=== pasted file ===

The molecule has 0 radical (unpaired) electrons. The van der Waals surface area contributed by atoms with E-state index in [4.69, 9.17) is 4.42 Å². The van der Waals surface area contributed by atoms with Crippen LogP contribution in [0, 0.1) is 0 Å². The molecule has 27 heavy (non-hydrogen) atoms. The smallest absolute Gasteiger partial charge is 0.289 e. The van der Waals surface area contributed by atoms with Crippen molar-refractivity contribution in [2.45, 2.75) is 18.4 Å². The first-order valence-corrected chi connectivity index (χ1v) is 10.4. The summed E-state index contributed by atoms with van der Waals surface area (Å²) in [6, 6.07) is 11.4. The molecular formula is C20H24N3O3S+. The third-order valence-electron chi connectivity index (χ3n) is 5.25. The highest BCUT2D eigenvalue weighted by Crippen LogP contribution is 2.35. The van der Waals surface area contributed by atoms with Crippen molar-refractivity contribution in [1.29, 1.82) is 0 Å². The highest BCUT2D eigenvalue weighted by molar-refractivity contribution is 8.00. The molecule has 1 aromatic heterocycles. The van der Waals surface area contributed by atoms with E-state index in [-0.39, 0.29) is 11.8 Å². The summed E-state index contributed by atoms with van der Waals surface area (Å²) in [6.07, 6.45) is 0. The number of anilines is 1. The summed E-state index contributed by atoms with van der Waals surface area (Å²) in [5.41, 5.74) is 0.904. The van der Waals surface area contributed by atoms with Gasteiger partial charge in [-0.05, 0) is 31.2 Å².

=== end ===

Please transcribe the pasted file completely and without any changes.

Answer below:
The molecule has 0 radical (unpaired) electrons. The van der Waals surface area contributed by atoms with E-state index in [4.69, 9.17) is 4.42 Å². The van der Waals surface area contributed by atoms with Crippen LogP contribution in [0, 0.1) is 0 Å². The molecule has 27 heavy (non-hydrogen) atoms. The smallest absolute Gasteiger partial charge is 0.289 e. The van der Waals surface area contributed by atoms with Crippen molar-refractivity contribution in [2.45, 2.75) is 18.4 Å². The first-order valence-corrected chi connectivity index (χ1v) is 10.4. The summed E-state index contributed by atoms with van der Waals surface area (Å²) in [6, 6.07) is 11.4. The molecular formula is C20H24N3O3S+. The third-order valence-electron chi connectivity index (χ3n) is 5.25. The highest BCUT2D eigenvalue weighted by Crippen LogP contribution is 2.35. The van der Waals surface area contributed by atoms with Crippen molar-refractivity contribution in [1.29, 1.82) is 0 Å². The highest BCUT2D eigenvalue weighted by molar-refractivity contribution is 8.00. The molecule has 1 aromatic heterocycles. The van der Waals surface area contributed by atoms with E-state index in [-0.39, 0.29) is 11.8 Å². The summed E-state index contributed by atoms with van der Waals surface area (Å²) in [6.07, 6.45) is 0. The number of anilines is 1. The summed E-state index contributed by atoms with van der Waals surface area (Å²) in [5.41, 5.74) is 0.904. The van der Waals surface area contributed by atoms with Gasteiger partial charge in [-0.05, 0) is 31.2 Å².